Well, that was fun. I was invited along to take part in the CSFI roundtable on “'Formal' digital cash: The currencies of the future?” along with Ben Dyson from the Bank of England and Hugh Halford-Thompson of BTL Group. The event, held at the London Capital Club, was hugely oversubscribed, which I took to be evidence of renewed City interest in the general topic of digital cash and the specific topic of digital currency.
My good friend Andrew Hilton, long-stanfing captain of the good ship CSFI, framed the discussion in his invitation ask the basic “what if”. "What if some central bank issued a digital coin that was as widely accepted as a bank note? Or, if not a central bank, what if a group of banks or payments operators issued a similar digital coin?”.
For me, the roundtable was both an opportunity to plug my new book (did I mention that I have a new book out by the way?) “Before Babylon, Beyond Bitcoin” and an opportunity to learn in the best possible way: by answering hard questions from smart people.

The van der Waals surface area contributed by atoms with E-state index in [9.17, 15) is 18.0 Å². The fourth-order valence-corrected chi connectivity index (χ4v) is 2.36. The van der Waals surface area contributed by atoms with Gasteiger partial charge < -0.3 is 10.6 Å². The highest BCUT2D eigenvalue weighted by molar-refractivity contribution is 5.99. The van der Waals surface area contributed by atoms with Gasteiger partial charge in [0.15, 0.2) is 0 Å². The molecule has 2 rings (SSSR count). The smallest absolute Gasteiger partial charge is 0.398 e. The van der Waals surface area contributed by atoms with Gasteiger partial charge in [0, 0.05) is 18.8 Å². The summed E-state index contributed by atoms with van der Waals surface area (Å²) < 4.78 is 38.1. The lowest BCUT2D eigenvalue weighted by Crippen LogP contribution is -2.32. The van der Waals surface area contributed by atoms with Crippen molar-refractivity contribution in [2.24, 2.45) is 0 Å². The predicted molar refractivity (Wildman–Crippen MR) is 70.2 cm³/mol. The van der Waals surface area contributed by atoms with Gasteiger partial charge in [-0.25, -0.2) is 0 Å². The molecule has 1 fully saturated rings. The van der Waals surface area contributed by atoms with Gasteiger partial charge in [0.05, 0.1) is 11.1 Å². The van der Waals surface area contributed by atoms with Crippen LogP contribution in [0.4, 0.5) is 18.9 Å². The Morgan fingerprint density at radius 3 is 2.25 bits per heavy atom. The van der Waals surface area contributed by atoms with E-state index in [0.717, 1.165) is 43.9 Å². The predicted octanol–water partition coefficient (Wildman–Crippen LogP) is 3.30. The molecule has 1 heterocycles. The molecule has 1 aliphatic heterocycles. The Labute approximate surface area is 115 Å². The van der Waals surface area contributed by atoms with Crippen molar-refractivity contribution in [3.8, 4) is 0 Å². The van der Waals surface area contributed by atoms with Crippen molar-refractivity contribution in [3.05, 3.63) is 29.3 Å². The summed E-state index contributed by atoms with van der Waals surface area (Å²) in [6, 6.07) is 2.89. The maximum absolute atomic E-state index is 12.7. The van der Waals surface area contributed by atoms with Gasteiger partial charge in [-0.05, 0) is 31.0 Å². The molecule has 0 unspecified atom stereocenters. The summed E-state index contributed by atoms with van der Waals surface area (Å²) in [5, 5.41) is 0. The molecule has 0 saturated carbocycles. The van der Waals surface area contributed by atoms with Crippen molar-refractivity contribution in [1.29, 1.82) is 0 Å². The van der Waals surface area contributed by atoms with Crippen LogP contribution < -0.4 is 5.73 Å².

"Such risks could be reduced if central banks offer digital national currencies, which the IMF defines as a 'widely available DLT-based representation of fiat money'."
Now, why the IMF would define digital national currencies is unclear. A national digital currency, or e-fiat for short, may be implemented in any number of different ways. A “widely-available DLT-based representation” would be only one such option and even then it is not entirely clear what “DLT-based” actually means in this context. For that matter, it is not entirely clear what “DLT” means in this context either.